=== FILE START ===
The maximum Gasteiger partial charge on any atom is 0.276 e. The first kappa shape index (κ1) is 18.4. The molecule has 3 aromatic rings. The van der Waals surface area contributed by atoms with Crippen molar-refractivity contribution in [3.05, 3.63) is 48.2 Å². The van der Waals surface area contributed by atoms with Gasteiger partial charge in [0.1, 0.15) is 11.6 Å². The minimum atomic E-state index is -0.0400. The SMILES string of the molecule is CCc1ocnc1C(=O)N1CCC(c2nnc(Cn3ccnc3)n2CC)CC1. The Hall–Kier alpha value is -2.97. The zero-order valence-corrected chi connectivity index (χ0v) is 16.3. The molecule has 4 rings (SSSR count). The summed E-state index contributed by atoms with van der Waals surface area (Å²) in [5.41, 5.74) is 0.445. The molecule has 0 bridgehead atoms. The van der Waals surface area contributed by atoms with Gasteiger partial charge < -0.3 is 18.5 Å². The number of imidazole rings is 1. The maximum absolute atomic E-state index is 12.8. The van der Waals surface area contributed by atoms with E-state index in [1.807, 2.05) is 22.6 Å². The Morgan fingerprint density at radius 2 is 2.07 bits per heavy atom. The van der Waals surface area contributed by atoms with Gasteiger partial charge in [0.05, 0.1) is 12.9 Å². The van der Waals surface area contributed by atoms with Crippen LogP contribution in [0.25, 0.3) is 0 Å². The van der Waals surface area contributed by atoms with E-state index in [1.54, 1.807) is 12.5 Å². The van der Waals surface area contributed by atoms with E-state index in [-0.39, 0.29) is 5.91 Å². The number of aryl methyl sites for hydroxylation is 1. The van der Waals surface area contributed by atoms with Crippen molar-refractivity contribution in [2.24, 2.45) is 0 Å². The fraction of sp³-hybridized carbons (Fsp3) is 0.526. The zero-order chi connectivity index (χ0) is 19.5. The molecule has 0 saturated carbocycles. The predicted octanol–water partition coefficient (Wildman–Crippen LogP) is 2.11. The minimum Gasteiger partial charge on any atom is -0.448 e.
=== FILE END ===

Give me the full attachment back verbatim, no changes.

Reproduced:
The maximum Gasteiger partial charge on any atom is 0.276 e. The first kappa shape index (κ1) is 18.4. The molecule has 3 aromatic rings. The van der Waals surface area contributed by atoms with Crippen molar-refractivity contribution in [3.05, 3.63) is 48.2 Å². The van der Waals surface area contributed by atoms with Gasteiger partial charge in [0.1, 0.15) is 11.6 Å². The minimum atomic E-state index is -0.0400. The SMILES string of the molecule is CCc1ocnc1C(=O)N1CCC(c2nnc(Cn3ccnc3)n2CC)CC1. The Hall–Kier alpha value is -2.97. The zero-order valence-corrected chi connectivity index (χ0v) is 16.3. The molecule has 4 rings (SSSR count). The summed E-state index contributed by atoms with van der Waals surface area (Å²) in [5.41, 5.74) is 0.445. The molecule has 0 bridgehead atoms. The van der Waals surface area contributed by atoms with Gasteiger partial charge < -0.3 is 18.5 Å². The number of imidazole rings is 1. The maximum absolute atomic E-state index is 12.8. The van der Waals surface area contributed by atoms with E-state index in [1.807, 2.05) is 22.6 Å². The Morgan fingerprint density at radius 2 is 2.07 bits per heavy atom. The van der Waals surface area contributed by atoms with Gasteiger partial charge in [0.05, 0.1) is 12.9 Å². The van der Waals surface area contributed by atoms with Crippen LogP contribution in [0.25, 0.3) is 0 Å². The van der Waals surface area contributed by atoms with E-state index in [1.54, 1.807) is 12.5 Å². The van der Waals surface area contributed by atoms with E-state index in [-0.39, 0.29) is 5.91 Å². The number of aryl methyl sites for hydroxylation is 1. The van der Waals surface area contributed by atoms with Crippen molar-refractivity contribution in [2.24, 2.45) is 0 Å². The fraction of sp³-hybridized carbons (Fsp3) is 0.526. The zero-order chi connectivity index (χ0) is 19.5. The molecule has 0 saturated carbocycles. The predicted octanol–water partition coefficient (Wildman–Crippen LogP) is 2.11. The minimum Gasteiger partial charge on any atom is -0.448 e.